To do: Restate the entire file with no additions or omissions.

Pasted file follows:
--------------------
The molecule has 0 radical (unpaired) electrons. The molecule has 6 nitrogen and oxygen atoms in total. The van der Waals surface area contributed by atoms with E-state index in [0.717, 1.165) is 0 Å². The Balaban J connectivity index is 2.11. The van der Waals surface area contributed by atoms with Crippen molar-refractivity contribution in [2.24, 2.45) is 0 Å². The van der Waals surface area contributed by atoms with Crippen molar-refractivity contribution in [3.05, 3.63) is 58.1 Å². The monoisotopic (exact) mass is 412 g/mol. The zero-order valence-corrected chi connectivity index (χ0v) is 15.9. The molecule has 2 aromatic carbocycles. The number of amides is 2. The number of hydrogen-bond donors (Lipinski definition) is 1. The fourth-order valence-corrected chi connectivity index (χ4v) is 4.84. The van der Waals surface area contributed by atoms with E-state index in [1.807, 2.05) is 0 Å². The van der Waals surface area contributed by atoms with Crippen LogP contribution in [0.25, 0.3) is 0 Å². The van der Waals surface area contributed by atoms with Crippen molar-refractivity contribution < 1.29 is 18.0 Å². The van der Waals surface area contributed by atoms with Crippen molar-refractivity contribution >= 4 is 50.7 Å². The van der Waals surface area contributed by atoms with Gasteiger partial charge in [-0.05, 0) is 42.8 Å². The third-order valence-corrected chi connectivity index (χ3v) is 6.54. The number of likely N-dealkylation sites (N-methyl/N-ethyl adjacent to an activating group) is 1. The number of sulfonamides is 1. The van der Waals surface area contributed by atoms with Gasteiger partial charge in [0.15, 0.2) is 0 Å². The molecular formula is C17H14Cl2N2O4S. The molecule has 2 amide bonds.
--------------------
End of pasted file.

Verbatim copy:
The molecule has 0 radical (unpaired) electrons. The molecule has 6 nitrogen and oxygen atoms in total. The van der Waals surface area contributed by atoms with E-state index in [0.717, 1.165) is 0 Å². The Balaban J connectivity index is 2.11. The van der Waals surface area contributed by atoms with Crippen molar-refractivity contribution in [2.24, 2.45) is 0 Å². The van der Waals surface area contributed by atoms with Crippen molar-refractivity contribution in [3.05, 3.63) is 58.1 Å². The monoisotopic (exact) mass is 412 g/mol. The zero-order valence-corrected chi connectivity index (χ0v) is 15.9. The molecule has 2 aromatic carbocycles. The number of amides is 2. The number of hydrogen-bond donors (Lipinski definition) is 1. The fourth-order valence-corrected chi connectivity index (χ4v) is 4.84. The van der Waals surface area contributed by atoms with E-state index in [1.807, 2.05) is 0 Å². The van der Waals surface area contributed by atoms with Crippen LogP contribution in [0.25, 0.3) is 0 Å². The van der Waals surface area contributed by atoms with Crippen molar-refractivity contribution < 1.29 is 18.0 Å². The van der Waals surface area contributed by atoms with Crippen molar-refractivity contribution >= 4 is 50.7 Å². The van der Waals surface area contributed by atoms with Gasteiger partial charge in [-0.05, 0) is 42.8 Å². The third-order valence-corrected chi connectivity index (χ3v) is 6.54. The number of likely N-dealkylation sites (N-methyl/N-ethyl adjacent to an activating group) is 1. The number of sulfonamides is 1. The van der Waals surface area contributed by atoms with Gasteiger partial charge in [0.15, 0.2) is 0 Å². The molecular formula is C17H14Cl2N2O4S. The molecule has 2 amide bonds.